“The Farmers are going to be so happy when they see what we are doing for Ethanol, not even including the E-15, year around, which is already done. It will be a giant package, get ready! At the same time I was able to save the small refineries from certain closing. Great for all!”

So said President Donald Trump in a tweet last week. Farmers are indeed, ready for some good news about renewable fuels. Up to now, the changes in that realm have been troubling. And Iowa farmers are growing concerned that even if a fix does come, it might be too little, too late.

Farmers met with politicians and ag leaders at the Iowa Capitol last week amid growing concern about slumping demand for biodiesel and ethanol.


Farmers have lost billions of gallons of ethanol because of the EPA’s doling out waivers to so-called “small” oil refineries. The EPA change has been a debilitating blow to corn farmers as ethanol and biodiesel plants slow production. More than a dozen plants have closed or been idled nationwide, including one in Iowa.

Before the EPA exemptions, refineries were required to blend so much ethanol and biodiesel into fuel. Since the EPA began approving waivers, that’s eliminated the need for 4 billion gallons of renewable fuel and the 1.4 billion bushels of corn used to make it, according to reporting by the Des Moines Register.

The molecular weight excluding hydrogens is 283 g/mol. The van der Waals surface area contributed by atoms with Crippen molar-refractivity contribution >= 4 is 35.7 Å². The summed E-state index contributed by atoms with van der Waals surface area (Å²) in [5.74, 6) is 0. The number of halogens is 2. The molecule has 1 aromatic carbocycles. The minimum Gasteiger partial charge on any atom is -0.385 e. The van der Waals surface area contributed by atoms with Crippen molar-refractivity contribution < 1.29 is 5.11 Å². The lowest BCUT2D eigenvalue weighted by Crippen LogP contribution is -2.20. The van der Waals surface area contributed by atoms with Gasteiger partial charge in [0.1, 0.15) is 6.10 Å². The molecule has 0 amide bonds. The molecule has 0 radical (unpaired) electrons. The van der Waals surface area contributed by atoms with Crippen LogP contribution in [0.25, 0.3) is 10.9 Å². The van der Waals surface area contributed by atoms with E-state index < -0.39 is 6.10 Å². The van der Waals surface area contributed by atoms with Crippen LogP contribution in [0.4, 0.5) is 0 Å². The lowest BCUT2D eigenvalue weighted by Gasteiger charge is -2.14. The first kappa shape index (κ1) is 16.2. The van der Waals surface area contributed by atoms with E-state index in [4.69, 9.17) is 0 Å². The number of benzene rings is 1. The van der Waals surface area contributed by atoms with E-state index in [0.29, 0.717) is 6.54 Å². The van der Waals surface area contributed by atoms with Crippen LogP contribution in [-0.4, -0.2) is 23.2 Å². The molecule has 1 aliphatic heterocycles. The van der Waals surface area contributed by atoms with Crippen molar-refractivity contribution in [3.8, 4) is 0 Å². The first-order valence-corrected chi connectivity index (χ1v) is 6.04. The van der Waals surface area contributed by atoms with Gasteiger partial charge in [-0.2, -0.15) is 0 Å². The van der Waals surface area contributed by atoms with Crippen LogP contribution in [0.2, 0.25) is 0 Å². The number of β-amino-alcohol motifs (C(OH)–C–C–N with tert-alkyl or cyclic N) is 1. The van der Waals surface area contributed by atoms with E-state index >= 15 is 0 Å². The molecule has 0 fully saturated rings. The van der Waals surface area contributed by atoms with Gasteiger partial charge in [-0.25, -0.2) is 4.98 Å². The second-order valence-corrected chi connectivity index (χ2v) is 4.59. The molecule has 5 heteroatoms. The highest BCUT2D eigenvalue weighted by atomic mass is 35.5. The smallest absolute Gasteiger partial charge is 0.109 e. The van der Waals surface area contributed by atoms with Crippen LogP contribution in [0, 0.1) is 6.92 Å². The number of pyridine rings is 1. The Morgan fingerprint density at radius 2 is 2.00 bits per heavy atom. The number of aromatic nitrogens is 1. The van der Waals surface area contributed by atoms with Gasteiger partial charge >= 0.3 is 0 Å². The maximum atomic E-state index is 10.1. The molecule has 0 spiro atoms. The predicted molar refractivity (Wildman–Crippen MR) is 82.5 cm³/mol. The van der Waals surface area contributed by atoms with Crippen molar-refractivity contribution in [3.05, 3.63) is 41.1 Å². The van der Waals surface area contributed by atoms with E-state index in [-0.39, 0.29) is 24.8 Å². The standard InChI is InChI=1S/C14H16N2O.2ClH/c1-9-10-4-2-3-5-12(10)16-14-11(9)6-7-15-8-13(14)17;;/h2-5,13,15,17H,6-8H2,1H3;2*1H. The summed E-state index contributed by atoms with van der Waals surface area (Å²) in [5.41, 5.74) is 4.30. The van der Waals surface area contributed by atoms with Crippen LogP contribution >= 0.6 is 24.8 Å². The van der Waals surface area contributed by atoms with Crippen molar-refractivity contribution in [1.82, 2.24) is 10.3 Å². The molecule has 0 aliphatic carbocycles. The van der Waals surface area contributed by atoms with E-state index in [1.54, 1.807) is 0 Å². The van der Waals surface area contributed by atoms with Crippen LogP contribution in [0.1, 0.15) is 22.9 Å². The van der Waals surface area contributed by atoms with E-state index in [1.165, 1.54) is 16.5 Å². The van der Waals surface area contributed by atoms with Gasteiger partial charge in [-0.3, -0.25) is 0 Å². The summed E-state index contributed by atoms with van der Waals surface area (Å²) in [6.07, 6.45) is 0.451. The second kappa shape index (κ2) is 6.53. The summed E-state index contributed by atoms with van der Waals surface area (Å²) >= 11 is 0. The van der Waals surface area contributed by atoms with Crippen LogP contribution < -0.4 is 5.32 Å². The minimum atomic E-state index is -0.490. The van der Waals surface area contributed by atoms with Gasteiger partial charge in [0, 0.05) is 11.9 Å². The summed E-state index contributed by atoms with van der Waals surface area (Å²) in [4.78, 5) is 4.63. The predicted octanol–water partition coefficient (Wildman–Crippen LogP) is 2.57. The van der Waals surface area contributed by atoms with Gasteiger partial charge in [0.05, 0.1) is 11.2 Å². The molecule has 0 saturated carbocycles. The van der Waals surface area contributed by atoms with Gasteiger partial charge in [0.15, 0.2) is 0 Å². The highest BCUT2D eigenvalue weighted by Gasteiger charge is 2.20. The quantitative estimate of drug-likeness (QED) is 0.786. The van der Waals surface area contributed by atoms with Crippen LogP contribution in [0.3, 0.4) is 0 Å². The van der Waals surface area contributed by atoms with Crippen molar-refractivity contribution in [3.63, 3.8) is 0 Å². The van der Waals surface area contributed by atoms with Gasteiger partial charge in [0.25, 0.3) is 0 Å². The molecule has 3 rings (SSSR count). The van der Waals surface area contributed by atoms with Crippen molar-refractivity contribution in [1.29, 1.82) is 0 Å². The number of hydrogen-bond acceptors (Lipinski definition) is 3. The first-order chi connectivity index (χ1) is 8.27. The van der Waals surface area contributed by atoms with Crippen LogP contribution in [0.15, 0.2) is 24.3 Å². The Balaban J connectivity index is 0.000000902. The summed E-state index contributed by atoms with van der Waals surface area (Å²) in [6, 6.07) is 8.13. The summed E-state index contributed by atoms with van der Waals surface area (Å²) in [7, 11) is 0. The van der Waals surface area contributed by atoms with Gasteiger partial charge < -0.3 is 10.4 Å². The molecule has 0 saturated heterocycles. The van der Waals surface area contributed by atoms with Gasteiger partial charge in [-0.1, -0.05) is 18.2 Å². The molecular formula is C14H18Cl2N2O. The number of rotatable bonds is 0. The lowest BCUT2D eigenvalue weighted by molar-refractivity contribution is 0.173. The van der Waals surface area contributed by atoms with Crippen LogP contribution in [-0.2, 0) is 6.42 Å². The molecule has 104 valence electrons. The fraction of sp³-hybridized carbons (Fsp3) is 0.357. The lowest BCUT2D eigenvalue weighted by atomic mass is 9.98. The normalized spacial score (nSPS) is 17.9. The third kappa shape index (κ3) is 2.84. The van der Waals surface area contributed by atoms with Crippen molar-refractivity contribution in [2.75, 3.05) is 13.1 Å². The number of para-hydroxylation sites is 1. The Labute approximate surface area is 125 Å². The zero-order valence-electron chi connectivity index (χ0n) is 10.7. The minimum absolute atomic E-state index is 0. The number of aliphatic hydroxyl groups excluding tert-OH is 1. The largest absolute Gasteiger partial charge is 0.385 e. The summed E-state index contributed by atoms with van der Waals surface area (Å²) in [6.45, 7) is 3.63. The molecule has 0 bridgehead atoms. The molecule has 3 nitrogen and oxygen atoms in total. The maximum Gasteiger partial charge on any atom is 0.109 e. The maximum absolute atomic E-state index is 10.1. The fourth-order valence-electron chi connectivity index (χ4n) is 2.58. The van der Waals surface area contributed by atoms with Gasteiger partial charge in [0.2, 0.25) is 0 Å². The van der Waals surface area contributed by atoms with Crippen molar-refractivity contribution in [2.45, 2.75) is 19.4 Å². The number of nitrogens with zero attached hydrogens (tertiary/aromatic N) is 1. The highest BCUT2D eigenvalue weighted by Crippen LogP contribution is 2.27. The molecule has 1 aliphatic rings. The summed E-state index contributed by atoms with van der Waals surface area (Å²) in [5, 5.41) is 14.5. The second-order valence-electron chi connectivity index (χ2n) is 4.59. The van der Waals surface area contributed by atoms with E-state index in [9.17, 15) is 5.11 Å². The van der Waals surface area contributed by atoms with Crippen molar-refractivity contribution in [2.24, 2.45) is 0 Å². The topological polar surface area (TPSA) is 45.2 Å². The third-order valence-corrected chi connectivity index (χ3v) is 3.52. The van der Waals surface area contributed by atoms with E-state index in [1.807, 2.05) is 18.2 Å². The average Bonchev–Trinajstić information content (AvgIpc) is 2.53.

As Sen. Chuck Grassley bluntly stated at a town hall meeting in Spencer last week, “that’s where we’re getting screwed. When the EPA promised 15 billion gallons of fuel was to be mixed with ethanol, it ought to be 15 billion gallons.”

Instead, some 31 waivers were issued. By comparison, fewer than 10 waivers were granted during “all the Obama years — and we thought that was bad,” Grassley said in an Iowa Public Television interview. While farmers are facing bankruptcy in record numbers, the waivers have been doled out to refineries that hardly qualify as hardship cases. Some of the “small” refineries are owned by Exxon Mobil and Chevron Corp.

So what’s the “giant package” the president alludes to? Speculation suggests a deal in the works to roll back the waivers or incentivize the use of flex fuel. But corn farmers have heard promises before, and they’re losing money while they wait for a deal to be negotiated.

Virtually all of Iowa’s elected officials in Washington, along with Gov. Kim Reynolds, have been vocal about the need to preserve the renewable fuel standard for Iowa farmers. Let’s hope whatever move the president makes next is truly “great for all,” as he tweeted.

Editorials reflect the consensus of the Telegraph Herald Editorial Board.